Gale explains why international negotiations have t produced a sustainable solution to tropical rainforest degradation. Using an invative, critical approach to international regimes, the author analyzes the structure and operation of the International Tropical Timber Organization (ITTO). He shows how the timber industry and producing- and consuming-country governments created a blocking alliance that favoured developmentalist interests and ideas. The ITTO bolstered this alliance by permitting environmentalists merely to voice, but t to negotiate, their concerns.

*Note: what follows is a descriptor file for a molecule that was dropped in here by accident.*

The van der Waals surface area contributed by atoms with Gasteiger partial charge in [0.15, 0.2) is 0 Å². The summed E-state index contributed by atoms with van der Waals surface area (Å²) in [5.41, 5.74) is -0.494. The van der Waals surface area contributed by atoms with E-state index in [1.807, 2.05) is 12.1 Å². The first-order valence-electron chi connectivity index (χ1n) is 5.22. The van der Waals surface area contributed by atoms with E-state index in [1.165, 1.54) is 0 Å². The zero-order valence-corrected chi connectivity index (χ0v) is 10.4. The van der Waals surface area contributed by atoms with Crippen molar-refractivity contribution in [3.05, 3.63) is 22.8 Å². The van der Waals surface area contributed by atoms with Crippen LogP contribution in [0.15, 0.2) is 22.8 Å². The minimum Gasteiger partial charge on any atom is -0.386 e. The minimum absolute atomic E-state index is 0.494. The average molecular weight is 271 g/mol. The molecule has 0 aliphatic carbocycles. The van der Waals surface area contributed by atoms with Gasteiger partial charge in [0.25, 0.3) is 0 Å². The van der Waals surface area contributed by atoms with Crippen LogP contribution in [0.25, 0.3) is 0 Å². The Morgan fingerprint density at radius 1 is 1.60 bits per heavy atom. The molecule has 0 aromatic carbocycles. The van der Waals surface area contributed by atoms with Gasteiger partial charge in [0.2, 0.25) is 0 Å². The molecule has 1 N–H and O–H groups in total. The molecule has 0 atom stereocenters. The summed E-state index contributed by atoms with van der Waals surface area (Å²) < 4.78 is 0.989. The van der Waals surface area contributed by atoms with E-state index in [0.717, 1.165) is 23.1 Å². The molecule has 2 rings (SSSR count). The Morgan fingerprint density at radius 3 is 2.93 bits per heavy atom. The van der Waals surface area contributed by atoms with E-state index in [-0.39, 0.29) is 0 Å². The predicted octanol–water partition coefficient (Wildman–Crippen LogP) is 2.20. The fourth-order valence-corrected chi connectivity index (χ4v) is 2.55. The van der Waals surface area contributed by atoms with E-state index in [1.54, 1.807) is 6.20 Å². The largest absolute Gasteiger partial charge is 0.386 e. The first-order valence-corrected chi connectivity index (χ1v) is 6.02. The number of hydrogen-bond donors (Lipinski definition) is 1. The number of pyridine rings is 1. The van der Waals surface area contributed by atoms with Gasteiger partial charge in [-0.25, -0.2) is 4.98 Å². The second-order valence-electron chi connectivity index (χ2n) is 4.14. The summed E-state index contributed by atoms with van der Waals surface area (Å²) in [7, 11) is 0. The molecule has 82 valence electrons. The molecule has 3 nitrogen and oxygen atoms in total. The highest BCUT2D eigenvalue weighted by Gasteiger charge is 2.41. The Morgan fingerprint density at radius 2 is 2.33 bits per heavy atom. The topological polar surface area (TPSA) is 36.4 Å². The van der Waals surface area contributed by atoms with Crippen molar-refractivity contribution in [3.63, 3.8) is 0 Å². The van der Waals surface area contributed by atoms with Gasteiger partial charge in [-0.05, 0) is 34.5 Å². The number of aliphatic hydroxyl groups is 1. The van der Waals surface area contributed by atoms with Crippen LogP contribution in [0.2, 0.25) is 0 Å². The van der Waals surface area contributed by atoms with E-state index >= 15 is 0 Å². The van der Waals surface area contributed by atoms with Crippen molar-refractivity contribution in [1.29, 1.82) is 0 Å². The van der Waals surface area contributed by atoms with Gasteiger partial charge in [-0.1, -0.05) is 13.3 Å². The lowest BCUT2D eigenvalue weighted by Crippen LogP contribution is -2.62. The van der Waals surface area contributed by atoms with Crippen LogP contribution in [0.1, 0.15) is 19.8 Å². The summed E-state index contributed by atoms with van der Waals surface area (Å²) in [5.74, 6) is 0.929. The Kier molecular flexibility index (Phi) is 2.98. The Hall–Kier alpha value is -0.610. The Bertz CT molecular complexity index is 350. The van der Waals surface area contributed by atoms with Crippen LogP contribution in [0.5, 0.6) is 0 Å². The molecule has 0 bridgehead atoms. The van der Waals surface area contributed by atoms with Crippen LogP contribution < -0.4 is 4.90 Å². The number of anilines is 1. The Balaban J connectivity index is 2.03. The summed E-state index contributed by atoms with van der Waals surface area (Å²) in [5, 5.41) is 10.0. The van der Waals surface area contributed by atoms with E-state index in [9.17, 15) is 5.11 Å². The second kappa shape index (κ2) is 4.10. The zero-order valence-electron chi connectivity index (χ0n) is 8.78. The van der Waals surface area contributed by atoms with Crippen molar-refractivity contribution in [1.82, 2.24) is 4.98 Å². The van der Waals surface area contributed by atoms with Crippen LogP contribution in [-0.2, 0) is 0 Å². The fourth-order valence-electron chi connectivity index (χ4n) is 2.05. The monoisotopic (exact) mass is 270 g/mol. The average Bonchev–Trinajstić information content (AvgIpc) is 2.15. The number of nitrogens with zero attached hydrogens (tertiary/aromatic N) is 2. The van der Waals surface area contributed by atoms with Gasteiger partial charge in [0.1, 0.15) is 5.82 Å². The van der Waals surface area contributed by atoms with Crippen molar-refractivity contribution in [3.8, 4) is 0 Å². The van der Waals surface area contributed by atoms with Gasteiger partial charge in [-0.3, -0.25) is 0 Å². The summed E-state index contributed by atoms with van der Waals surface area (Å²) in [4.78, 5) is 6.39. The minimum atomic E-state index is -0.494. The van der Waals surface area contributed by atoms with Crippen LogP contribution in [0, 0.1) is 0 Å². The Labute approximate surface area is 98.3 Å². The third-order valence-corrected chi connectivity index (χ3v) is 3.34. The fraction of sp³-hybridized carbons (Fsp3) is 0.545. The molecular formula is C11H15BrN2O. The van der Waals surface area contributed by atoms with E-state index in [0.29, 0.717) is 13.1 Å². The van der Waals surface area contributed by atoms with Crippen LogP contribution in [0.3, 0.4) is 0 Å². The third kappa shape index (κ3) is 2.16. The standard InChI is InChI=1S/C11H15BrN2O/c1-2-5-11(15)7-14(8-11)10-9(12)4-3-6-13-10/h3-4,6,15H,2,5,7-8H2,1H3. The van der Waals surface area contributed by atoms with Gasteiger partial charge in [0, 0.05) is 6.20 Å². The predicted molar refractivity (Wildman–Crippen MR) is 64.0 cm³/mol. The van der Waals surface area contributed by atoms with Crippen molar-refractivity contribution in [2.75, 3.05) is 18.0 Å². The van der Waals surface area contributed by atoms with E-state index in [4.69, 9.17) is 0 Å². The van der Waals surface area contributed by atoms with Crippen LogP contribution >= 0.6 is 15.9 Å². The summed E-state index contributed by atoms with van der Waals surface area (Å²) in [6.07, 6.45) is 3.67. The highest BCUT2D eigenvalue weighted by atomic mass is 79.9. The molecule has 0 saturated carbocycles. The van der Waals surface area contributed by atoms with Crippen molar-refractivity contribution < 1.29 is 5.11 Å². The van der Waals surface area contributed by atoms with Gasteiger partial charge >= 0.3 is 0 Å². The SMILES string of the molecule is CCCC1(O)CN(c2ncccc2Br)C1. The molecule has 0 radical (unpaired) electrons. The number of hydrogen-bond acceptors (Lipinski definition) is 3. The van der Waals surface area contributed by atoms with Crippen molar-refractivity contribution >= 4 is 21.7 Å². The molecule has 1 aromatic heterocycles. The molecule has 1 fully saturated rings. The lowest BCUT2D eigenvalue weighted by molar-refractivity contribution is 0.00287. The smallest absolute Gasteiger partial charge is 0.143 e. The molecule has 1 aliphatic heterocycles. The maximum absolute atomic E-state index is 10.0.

FRED P. GALE is an Associate Lecturer, School of Government, University of Tasmania. He was previously Research Associate with the Eco-Research Chair of Environmental Law and Policy at the University of Victoria. Prior to his doctoral studies, Dr Gale worked for over ten years in the field of international development, as a volunteer English teacher in Sabah College, Sabah, Malaysia, as a program officer with the Irish Agency for Personal Service Overseas, and as a desk officer with the United Nations World Food Program in Rome, Italy. He has written several monographs on the BC forest products industry, eco-certification and labelling, and international trade policy.